Fundamentally, solicitors are faced with three key strategic choices. They are:
1. Solicitors can choose to become FSA-authorised to give mainstream advice. They will be grandfathered into the scheme, which will allow those currently regulated by the Law Society to initially continue their permitted regulatory activities (although these will be subject to review later). However, this will generate compliance costs, as well as the resource costs of diversifying the management focus. Furthermore, repositioning into the financial services industry could create a perceived dilution of brand quality through moving away from the highly reputable legal sector.
2. Solicitors can conduct solely investment advice classified as 'incidental' to the provision of a particular service to a client. This would ensure Law Society regulation and the avoidance of compliance costs, but could lead to a significant loss of investment business revenue.
3. Solicitors can develop strategic relationships with a third party provider which is already FSA-authorised, and they themselves can remain regulated by the Law Society. They can develop introducer or revenue-sharing arrangements (for which a DPB firm does not need to account for any commission it receives), outsource compliance issues and avoid brand dilution. The foremost concern among solicitors would be creating and sustaining a mutually beneficial relationship which ensures their clients receive high-quality service. However, commission-lowering Computer Assisted Training (CAT) standards and the introduction of fee-based charging structures have helped to bring financial advisers' standards more in line with the high standards of solicitors.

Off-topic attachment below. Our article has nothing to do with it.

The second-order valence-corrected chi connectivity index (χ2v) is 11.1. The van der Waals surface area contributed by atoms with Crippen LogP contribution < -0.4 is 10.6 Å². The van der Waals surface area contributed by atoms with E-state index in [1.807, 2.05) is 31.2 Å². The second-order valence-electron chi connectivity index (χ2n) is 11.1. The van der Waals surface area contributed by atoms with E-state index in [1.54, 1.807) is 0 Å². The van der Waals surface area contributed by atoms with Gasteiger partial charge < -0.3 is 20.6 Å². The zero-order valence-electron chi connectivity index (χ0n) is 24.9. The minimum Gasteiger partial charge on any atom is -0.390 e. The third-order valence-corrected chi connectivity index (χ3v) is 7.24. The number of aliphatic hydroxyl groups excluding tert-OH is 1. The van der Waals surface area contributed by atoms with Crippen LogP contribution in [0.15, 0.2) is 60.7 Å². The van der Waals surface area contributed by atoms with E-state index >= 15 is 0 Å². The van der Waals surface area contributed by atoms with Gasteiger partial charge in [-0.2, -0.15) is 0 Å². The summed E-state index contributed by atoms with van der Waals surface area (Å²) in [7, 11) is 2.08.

So will the introduction of N2 spell the end of solicitors providing financial advice? It would be extremely unwise to suggest so. The DPB capacity of the Law Society should ensure incidental investment remains in the hands of solicitors. There are also sufficient areas exempt in N2 regulation to protect solicitors' revenue channels.
It is solicitors' 'mainstream advice' that is truly under threat. With the 30 November deadline looming, they are faced with a difficult choice to maintain this revenue: adopt FSA regulation and embark into the uncertainty of the financial services industry; or enter a relationship with a third party capable and experienced enough to offer clients a high-quality service, and so remain under the DPB status of the Law Society.
While one magic circle firm has already decided to opt in to FSA authorisation, smaller firms would do well to consider the options available. With mainstream investment management booming, and the financial services market projected to grow by 51 per cent by 2005, this could prove to be one of the most crucial decisions solicitors have to make.
Nevin Weakly is director of professional alliance at Inter-Alliance Group